Question: I have been fishing the Owens River Gorge for the past 23 years and the fishing recently has been great, but the fish were full of parasites. I know that area was recently stocked, and I can’t help but feel they stocked it with infected fish. In the more than 23 years I have been camping and fishing the lakes and streams in Bishop, I have never encountered that type of problem. What is going on? (Marie E.)

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Carrie Wilson

Answer: This is a common question asked by anglers. According to Dr. William Cox, the Department of Fish & Game‘s program manager for fish production and distribution, it is also common to think that the problem comes from the hatcheries, which it does not. Hatchery fish are fed a pasteurized diet that eliminates infective stages of metazoan (worm) parasites. None of our hatchery fish has worms. DFG pathologists do many examinations of our hatchery fish before planting to ensure that we are not planting diseased fish, and worms are never found.

When a clean hatchery fish enters natural waters, it can become infected with parasites existing in that water, and usually the source is wild fish residing there. Also, as fish density increases, so does the likelihood that parasites will become a problem. Ironically, as the fishing gets better and better because of more fish, so does the possibility of wormy fish.

The DFG values input from anglers, which gives us good information on the status of our fish and fishery. We are happy to examine anglers’ catches for worms or other parasites or diseases. For more information, call Dr. Mark Adkison at 916.358.2830.

For those fish you’ve caught, they still will be safe to eat as long as you cook them thoroughly. The heat process kills all parasites.

Question: You’ve said before that it is against the law to shoot across public roads or to hunt from a public road. In many years of hunting in the Sierra, it is very common to walk the logging roads to hunt. Do these constitute “public roads”? (Tom R.)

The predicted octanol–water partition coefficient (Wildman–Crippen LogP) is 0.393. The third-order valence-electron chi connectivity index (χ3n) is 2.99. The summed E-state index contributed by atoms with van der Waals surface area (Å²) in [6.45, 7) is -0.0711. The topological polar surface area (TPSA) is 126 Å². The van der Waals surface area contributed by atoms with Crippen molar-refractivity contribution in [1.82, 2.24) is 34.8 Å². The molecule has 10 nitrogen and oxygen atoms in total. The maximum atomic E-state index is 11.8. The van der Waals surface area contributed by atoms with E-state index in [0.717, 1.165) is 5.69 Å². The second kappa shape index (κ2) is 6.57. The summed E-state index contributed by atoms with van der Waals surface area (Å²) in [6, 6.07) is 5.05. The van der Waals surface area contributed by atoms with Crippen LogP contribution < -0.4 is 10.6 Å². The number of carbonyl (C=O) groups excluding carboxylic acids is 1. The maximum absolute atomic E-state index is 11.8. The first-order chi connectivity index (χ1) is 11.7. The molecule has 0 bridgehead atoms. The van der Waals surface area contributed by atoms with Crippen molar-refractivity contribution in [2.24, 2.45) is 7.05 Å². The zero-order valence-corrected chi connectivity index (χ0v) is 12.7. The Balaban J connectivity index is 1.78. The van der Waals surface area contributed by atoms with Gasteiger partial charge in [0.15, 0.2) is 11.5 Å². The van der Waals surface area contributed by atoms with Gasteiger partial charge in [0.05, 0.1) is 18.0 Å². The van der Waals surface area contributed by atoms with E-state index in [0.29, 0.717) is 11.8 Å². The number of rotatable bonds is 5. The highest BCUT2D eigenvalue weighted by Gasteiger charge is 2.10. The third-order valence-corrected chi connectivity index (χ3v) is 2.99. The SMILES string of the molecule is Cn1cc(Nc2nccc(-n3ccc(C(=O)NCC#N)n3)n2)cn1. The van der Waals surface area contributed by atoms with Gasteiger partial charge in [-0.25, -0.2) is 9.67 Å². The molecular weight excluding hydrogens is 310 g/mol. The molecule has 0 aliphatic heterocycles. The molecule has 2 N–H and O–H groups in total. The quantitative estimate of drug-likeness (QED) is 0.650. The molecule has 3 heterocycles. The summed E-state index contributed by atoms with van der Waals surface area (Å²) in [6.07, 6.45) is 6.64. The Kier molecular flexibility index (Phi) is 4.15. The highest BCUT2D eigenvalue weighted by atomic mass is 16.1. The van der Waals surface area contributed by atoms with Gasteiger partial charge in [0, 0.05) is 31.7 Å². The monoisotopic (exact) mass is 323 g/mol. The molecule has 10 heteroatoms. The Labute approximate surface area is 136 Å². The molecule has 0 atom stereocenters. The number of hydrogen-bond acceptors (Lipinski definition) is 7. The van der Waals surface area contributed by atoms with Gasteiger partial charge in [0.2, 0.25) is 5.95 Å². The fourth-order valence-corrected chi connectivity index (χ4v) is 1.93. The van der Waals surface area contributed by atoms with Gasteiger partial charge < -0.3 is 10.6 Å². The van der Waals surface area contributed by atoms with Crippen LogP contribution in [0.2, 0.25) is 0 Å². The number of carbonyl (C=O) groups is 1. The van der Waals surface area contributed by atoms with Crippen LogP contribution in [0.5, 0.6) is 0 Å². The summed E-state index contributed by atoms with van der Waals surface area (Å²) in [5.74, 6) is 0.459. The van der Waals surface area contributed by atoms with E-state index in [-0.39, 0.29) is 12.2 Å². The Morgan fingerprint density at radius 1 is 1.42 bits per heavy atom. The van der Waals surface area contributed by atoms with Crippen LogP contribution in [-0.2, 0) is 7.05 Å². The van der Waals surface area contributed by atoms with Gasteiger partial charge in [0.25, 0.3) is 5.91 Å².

Answer: According to game warden Todd Tognazzini, public roads could be logging roads if vehicles are allowed to travel back and forth, but many logging roads allow only foot traffic. Section 374(c) of the California Penal Code states: “Every person who shoots any firearm from or upon a public road or highway is guilty of a misdemeanor.” Road and roadway are each defined in the Vehicle Code under sections 527 and 530. Generally, a road means an existing vehicle route ordinarily used for vehicular travel, and a roadway means a portion of a highway designed for ordinary vehicular travel.

Question: Is it legal for me to purchase bluegill for my home aquarium? (Johnny, Long Beach)

Answer: According to game warden Patrick Foy, a few sections of the regulations taken in combination prohibit purchase or transport of locally caught bluegill or any warm water game fish for your aquarium.

Aquariums and pet stores are not authorized to sell warm water game fish (Title 14, Section 227), and anglers are prohibited from transporting fish alive from the waters where taken (Title 14, Section 1.63). Transportation of live fish is prohibited in order to prevent the introduction of non-native species into California’s freshwater environment. Many very destructive invasive species present in California’s waters today are related to introduction by irresponsible aquarium owners. As a reminder, never release any fish or algae species into California waterways.

Question: I’ve been told that California bans the sale of python skin apparel, but that it’s not a Fish & Game law. Can you please explain? (David D., New York)

Answer: While the Fish & Game Code contains most of the laws that protect fish and wildlife in the state, there is a section of the California Penal Code that relates to a few select animals. According to Foy, Penal Code Section 653o states it is unlawful to import for commercial purposes, or possess for sale, products made from elephants, whales, many of the big cats, cobras, pythons and several other animals. However, a person who purchased python boots in a lawful manner out of California can legally possess them in California, as long as they are not for sale.

Question: Is it legal to use artificial (plastic) corn cobs to attract waterfowl? I have recently seen this product available in hunting catalogs. (Phil F.)

Answer: Under state and federal baiting laws, plastic corn cobs would not be considered bait.

Carrie Wilson is a marine biologist with the California Department of Fish & Game. Her DFG-related question-and-answer column appears weekly at She can be reached at